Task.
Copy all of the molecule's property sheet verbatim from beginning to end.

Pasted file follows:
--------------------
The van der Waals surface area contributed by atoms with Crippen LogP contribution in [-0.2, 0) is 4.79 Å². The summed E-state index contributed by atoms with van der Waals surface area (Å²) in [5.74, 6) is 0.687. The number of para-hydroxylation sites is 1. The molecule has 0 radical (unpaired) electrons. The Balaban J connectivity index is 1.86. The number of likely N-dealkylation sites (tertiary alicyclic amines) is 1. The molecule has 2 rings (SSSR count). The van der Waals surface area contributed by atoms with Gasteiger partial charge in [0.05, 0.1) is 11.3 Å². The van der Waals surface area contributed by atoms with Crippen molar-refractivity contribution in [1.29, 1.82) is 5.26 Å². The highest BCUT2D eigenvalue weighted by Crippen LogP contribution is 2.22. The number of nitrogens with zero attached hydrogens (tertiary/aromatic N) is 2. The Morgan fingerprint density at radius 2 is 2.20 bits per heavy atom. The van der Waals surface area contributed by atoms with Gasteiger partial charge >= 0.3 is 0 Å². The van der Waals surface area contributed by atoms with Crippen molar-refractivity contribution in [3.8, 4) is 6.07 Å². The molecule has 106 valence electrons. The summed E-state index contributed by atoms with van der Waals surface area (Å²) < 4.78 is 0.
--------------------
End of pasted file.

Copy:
The van der Waals surface area contributed by atoms with Crippen LogP contribution in [-0.2, 0) is 4.79 Å². The summed E-state index contributed by atoms with van der Waals surface area (Å²) in [5.74, 6) is 0.687. The number of para-hydroxylation sites is 1. The molecule has 0 radical (unpaired) electrons. The Balaban J connectivity index is 1.86. The number of likely N-dealkylation sites (tertiary alicyclic amines) is 1. The molecule has 2 rings (SSSR count). The van der Waals surface area contributed by atoms with Gasteiger partial charge in [0.05, 0.1) is 11.3 Å². The van der Waals surface area contributed by atoms with Crippen molar-refractivity contribution in [1.29, 1.82) is 5.26 Å². The highest BCUT2D eigenvalue weighted by Crippen LogP contribution is 2.22. The number of nitrogens with zero attached hydrogens (tertiary/aromatic N) is 2. The Morgan fingerprint density at radius 2 is 2.20 bits per heavy atom. The van der Waals surface area contributed by atoms with Gasteiger partial charge >= 0.3 is 0 Å². The van der Waals surface area contributed by atoms with Crippen molar-refractivity contribution in [3.8, 4) is 6.07 Å². The molecule has 106 valence electrons. The summed E-state index contributed by atoms with van der Waals surface area (Å²) < 4.78 is 0.